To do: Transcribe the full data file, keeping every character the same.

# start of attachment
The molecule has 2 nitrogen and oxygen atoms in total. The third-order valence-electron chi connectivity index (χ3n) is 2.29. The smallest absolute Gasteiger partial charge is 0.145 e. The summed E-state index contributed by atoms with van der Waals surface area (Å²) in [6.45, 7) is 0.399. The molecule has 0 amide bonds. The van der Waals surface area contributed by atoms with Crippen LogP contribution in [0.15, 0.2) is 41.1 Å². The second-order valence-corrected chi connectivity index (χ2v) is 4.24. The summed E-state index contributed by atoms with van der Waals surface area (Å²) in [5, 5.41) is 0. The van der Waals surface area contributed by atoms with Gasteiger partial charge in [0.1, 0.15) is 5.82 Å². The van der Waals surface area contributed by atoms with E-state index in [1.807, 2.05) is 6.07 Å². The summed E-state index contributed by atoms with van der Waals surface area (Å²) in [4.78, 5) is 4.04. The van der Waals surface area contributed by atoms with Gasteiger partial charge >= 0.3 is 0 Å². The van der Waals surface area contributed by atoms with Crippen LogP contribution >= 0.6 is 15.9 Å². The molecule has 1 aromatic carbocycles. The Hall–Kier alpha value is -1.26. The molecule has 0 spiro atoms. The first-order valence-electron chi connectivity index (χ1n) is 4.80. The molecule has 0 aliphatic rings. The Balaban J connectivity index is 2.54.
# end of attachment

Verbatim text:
The molecule has 2 nitrogen and oxygen atoms in total. The third-order valence-electron chi connectivity index (χ3n) is 2.29. The smallest absolute Gasteiger partial charge is 0.145 e. The summed E-state index contributed by atoms with van der Waals surface area (Å²) in [6.45, 7) is 0.399. The molecule has 0 amide bonds. The van der Waals surface area contributed by atoms with Crippen LogP contribution in [0.15, 0.2) is 41.1 Å². The second-order valence-corrected chi connectivity index (χ2v) is 4.24. The summed E-state index contributed by atoms with van der Waals surface area (Å²) in [5, 5.41) is 0. The van der Waals surface area contributed by atoms with Gasteiger partial charge in [0.1, 0.15) is 5.82 Å². The van der Waals surface area contributed by atoms with E-state index in [1.807, 2.05) is 6.07 Å². The summed E-state index contributed by atoms with van der Waals surface area (Å²) in [4.78, 5) is 4.04. The van der Waals surface area contributed by atoms with Gasteiger partial charge >= 0.3 is 0 Å². The van der Waals surface area contributed by atoms with Crippen LogP contribution >= 0.6 is 15.9 Å². The molecule has 1 aromatic carbocycles. The Hall–Kier alpha value is -1.26. The molecule has 0 spiro atoms. The first-order valence-electron chi connectivity index (χ1n) is 4.80. The molecule has 0 aliphatic rings. The Balaban J connectivity index is 2.54.